Tom La Pierre's paintings are distinguished by his uncompromising dedication to his personal vision. His imagery is both surreal and symbolic. Throughout his life, La Pierre was preoccupied by contrasts: dark and light moods, playfulness, solemnity, ritual, life and death. The artist loved magic, instability, the bizarre, the absurd, pure intensity and the ecstatic. He was open. He detested rules. He enjoyed the unpredictable—he was part angel and part devil—drugged on the wonderous, mad and infinite parade of life.
A great image maker and individualist, Tom La Pierre (1930-2010) was remarkably prolific as a draughtsman, printmaker and painter. His imagery is strong, often complex and compelling and goes to the heart of the human condition. To experience La Pierre’s art is to encounter, in beautiful and very personal aesthetic terms, the unalloyed truths of man’s most profound emotions and concerns. His work possesses a philosophical side, a psychological aspect and an aesthetic which emanates from these and is inseparably bound up within him.
La Pierre found inspiration among a core group of artist from the early 20th century whom he made a lifelong passion of collecting. These include the German Expressionists, Max Beckmann, Otto Dix and George Grosz; the British painter, Stanley Spencer; the American magic realist, Ivan Albright, and Canadian figurative artists—friends and mentors—Fred Hagan, Eric Freifeld, John Newman and John Alfsen, all of whom shared a great admiration for drawing. For many years, La Pierre travelled extensively to study in galleries and museums in the United States and Europe and to paint landscapes in oil and watercolour. La Pierre followed his own individual path as have the artists he most admired.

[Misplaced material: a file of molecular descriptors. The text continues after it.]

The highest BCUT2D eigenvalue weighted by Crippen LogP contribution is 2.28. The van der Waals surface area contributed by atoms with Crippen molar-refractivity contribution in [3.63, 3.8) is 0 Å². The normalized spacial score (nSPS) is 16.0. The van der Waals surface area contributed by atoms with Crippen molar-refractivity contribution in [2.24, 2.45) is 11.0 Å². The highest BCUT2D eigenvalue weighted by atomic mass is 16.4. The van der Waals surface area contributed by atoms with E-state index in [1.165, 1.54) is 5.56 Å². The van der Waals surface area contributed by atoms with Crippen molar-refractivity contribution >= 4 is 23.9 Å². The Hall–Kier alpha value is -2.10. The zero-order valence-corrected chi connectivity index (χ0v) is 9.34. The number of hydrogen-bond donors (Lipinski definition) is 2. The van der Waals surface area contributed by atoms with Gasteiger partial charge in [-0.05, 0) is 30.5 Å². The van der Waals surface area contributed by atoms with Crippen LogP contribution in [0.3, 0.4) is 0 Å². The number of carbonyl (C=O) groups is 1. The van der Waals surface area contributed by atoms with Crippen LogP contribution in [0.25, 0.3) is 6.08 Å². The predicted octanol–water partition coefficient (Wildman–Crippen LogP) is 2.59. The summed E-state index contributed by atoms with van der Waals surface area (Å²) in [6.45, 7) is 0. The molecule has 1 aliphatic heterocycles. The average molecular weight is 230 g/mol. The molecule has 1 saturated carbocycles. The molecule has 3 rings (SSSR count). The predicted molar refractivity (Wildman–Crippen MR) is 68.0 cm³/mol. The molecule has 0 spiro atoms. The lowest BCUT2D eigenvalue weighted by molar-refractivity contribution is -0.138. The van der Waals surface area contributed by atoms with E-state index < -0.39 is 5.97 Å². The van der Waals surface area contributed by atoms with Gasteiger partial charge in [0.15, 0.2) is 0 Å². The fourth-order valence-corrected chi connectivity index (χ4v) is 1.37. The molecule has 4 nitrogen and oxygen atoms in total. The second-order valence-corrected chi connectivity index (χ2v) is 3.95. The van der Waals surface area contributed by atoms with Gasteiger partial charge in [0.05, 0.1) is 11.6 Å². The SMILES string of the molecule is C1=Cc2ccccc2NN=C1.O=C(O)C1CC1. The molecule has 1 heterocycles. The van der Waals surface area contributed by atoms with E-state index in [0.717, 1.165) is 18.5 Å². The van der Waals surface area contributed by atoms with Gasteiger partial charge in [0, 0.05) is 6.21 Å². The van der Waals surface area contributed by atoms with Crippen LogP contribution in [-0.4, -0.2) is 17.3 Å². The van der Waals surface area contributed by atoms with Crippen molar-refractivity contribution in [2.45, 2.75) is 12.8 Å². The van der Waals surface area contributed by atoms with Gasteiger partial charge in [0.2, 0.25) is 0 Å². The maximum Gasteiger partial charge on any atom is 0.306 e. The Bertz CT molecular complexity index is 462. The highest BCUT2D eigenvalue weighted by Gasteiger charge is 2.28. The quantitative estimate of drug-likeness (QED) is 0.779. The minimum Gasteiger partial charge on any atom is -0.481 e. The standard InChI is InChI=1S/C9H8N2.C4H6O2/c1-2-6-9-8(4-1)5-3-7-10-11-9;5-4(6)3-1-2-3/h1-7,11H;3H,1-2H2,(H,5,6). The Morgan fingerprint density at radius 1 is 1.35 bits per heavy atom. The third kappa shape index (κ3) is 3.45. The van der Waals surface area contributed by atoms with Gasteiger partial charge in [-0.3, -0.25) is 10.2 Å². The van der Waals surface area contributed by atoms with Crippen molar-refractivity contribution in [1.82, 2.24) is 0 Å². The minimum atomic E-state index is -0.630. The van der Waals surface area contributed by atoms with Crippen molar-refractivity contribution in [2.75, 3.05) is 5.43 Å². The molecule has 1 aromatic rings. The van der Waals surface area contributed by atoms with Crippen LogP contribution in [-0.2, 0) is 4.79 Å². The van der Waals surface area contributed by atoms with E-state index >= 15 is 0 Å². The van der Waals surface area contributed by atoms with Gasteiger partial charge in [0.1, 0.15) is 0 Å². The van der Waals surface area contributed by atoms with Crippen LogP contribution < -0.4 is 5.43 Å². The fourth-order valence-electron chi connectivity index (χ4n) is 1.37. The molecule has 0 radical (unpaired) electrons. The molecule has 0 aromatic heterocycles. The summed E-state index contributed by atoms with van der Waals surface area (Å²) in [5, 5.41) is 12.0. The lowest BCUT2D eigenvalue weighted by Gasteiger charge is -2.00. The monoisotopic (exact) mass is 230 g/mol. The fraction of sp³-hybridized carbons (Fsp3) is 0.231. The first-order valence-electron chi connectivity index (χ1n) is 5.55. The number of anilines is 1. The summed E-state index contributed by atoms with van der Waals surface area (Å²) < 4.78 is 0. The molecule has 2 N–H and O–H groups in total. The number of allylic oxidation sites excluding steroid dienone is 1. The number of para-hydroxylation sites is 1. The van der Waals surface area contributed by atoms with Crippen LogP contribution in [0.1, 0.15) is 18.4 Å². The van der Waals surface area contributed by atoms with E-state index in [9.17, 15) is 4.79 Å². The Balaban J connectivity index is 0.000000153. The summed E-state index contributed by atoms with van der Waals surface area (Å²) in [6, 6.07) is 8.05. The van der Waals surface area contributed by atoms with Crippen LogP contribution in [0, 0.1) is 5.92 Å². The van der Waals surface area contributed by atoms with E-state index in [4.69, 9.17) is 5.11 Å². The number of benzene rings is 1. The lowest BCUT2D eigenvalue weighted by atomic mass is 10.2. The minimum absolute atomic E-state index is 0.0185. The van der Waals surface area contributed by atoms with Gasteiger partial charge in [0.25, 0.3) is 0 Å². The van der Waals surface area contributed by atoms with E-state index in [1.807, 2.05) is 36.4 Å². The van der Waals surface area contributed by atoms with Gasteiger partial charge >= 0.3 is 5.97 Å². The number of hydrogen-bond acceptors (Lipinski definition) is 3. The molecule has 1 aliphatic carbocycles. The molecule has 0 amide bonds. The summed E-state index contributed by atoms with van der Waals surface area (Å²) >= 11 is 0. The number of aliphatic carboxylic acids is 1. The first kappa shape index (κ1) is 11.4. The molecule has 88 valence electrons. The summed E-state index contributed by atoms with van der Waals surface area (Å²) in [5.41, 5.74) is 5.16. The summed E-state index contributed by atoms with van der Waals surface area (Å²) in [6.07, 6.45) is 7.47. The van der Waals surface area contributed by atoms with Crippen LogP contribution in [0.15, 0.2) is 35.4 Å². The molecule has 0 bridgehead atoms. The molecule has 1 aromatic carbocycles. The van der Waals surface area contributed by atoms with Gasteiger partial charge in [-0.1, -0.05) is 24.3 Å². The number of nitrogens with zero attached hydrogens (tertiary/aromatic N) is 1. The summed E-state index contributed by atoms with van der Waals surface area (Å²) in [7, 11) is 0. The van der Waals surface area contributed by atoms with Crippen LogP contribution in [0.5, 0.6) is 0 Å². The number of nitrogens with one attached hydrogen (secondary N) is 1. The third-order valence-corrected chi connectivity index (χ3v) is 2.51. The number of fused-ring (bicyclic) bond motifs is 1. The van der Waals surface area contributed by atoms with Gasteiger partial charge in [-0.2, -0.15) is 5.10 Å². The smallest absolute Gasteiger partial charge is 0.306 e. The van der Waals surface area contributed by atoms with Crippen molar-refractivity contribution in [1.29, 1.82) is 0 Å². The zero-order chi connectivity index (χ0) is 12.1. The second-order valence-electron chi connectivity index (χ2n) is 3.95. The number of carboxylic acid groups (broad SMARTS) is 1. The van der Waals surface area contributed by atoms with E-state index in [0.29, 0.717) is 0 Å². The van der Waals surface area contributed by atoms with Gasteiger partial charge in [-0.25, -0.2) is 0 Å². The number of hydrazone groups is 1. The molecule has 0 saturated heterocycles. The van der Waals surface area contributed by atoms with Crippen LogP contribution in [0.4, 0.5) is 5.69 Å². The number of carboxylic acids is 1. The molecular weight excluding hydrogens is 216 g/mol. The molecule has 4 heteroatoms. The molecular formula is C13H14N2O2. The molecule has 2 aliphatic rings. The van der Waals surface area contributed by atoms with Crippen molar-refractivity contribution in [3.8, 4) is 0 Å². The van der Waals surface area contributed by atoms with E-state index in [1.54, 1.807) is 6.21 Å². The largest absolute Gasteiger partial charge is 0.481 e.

Tom LaPierre is represented in the AGO collection by four works: a self-portrait (1956), a major painting titled, Loved One Departed (1966-67), and two pencil drawings (1969 and 1971).
Art Gallery of Ontario; The Montreal Museum of Fine Arts; Art Gallery of Hamilton; Art Gallery of Mississauga; Art Gallery of Peel; Rodman Hall Arts Centre; MacLaren Art Centre; University of Guelph; Wilfrid Laurier University; Carleton University; Concordia University; The University of Lethbridge; Georgian College; CIBC Wood Gundy; Nesbitt Burns; Crown Life; IBM Canada